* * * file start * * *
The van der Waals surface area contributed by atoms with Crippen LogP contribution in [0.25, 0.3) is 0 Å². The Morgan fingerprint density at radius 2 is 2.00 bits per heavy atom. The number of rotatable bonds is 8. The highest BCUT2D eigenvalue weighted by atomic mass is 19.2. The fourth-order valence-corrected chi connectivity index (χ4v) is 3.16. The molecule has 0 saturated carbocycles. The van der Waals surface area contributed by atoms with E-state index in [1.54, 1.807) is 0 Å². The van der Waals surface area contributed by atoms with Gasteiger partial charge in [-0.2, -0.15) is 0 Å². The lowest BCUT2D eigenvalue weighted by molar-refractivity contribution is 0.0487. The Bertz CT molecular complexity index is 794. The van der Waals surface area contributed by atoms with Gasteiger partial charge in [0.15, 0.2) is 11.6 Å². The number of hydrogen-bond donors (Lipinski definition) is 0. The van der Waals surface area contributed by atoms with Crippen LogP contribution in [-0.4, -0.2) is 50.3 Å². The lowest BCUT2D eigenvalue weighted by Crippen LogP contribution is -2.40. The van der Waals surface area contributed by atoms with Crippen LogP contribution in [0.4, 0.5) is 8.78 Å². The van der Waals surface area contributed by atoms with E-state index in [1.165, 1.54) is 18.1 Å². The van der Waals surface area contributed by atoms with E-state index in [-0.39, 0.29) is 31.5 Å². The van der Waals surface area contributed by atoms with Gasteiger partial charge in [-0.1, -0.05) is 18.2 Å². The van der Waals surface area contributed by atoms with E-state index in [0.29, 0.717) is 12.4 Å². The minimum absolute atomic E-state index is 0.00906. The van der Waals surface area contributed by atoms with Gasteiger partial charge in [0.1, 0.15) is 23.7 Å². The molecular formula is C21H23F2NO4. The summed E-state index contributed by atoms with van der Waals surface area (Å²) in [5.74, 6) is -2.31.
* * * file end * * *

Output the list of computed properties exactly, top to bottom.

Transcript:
The van der Waals surface area contributed by atoms with Crippen LogP contribution in [0.25, 0.3) is 0 Å². The Morgan fingerprint density at radius 2 is 2.00 bits per heavy atom. The number of rotatable bonds is 8. The highest BCUT2D eigenvalue weighted by atomic mass is 19.2. The fourth-order valence-corrected chi connectivity index (χ4v) is 3.16. The molecule has 0 saturated carbocycles. The van der Waals surface area contributed by atoms with E-state index in [1.54, 1.807) is 0 Å². The van der Waals surface area contributed by atoms with Gasteiger partial charge in [-0.2, -0.15) is 0 Å². The lowest BCUT2D eigenvalue weighted by molar-refractivity contribution is 0.0487. The Bertz CT molecular complexity index is 794. The van der Waals surface area contributed by atoms with Gasteiger partial charge in [0.15, 0.2) is 11.6 Å². The number of hydrogen-bond donors (Lipinski definition) is 0. The van der Waals surface area contributed by atoms with Crippen LogP contribution in [-0.4, -0.2) is 50.3 Å². The lowest BCUT2D eigenvalue weighted by Crippen LogP contribution is -2.40. The van der Waals surface area contributed by atoms with Crippen LogP contribution in [0.4, 0.5) is 8.78 Å². The van der Waals surface area contributed by atoms with E-state index in [1.165, 1.54) is 18.1 Å². The van der Waals surface area contributed by atoms with E-state index in [-0.39, 0.29) is 31.5 Å². The van der Waals surface area contributed by atoms with Gasteiger partial charge in [-0.1, -0.05) is 18.2 Å². The van der Waals surface area contributed by atoms with E-state index in [0.29, 0.717) is 12.4 Å². The minimum absolute atomic E-state index is 0.00906. The van der Waals surface area contributed by atoms with Gasteiger partial charge in [0.1, 0.15) is 23.7 Å². The molecular formula is C21H23F2NO4. The summed E-state index contributed by atoms with van der Waals surface area (Å²) in [5.74, 6) is -2.31.